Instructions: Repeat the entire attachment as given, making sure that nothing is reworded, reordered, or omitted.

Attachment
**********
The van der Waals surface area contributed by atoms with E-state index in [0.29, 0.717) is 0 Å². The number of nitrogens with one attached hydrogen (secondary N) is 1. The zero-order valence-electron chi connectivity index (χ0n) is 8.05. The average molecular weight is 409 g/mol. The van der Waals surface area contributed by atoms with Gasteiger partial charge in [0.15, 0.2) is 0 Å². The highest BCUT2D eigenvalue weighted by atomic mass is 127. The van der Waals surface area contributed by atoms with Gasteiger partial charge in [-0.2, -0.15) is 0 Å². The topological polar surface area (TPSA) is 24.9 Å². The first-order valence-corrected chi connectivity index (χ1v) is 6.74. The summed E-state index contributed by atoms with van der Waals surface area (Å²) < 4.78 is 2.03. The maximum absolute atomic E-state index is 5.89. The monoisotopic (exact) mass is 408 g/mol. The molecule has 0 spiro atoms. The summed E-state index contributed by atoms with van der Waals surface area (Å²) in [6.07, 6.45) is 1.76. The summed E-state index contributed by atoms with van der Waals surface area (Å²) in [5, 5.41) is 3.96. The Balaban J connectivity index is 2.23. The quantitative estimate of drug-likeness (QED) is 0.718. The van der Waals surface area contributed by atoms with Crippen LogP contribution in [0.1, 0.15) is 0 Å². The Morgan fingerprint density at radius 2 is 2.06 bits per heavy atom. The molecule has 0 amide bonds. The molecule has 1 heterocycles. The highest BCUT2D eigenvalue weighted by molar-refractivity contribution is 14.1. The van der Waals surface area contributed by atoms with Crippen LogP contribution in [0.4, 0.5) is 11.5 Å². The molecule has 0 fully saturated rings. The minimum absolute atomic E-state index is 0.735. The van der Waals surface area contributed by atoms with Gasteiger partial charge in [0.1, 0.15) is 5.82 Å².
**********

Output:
The van der Waals surface area contributed by atoms with E-state index in [0.29, 0.717) is 0 Å². The number of nitrogens with one attached hydrogen (secondary N) is 1. The zero-order valence-electron chi connectivity index (χ0n) is 8.05. The average molecular weight is 409 g/mol. The van der Waals surface area contributed by atoms with Gasteiger partial charge in [0.15, 0.2) is 0 Å². The highest BCUT2D eigenvalue weighted by atomic mass is 127. The van der Waals surface area contributed by atoms with Gasteiger partial charge in [-0.2, -0.15) is 0 Å². The topological polar surface area (TPSA) is 24.9 Å². The first-order valence-corrected chi connectivity index (χ1v) is 6.74. The summed E-state index contributed by atoms with van der Waals surface area (Å²) < 4.78 is 2.03. The maximum absolute atomic E-state index is 5.89. The monoisotopic (exact) mass is 408 g/mol. The molecule has 0 spiro atoms. The summed E-state index contributed by atoms with van der Waals surface area (Å²) in [6.07, 6.45) is 1.76. The summed E-state index contributed by atoms with van der Waals surface area (Å²) in [5, 5.41) is 3.96. The Balaban J connectivity index is 2.23. The quantitative estimate of drug-likeness (QED) is 0.718. The van der Waals surface area contributed by atoms with Crippen LogP contribution in [0.1, 0.15) is 0 Å². The Morgan fingerprint density at radius 2 is 2.06 bits per heavy atom. The molecule has 0 amide bonds. The molecule has 1 heterocycles. The highest BCUT2D eigenvalue weighted by molar-refractivity contribution is 14.1. The van der Waals surface area contributed by atoms with Crippen LogP contribution in [0.4, 0.5) is 11.5 Å². The molecule has 0 fully saturated rings. The minimum absolute atomic E-state index is 0.735. The van der Waals surface area contributed by atoms with Gasteiger partial charge in [0.1, 0.15) is 5.82 Å².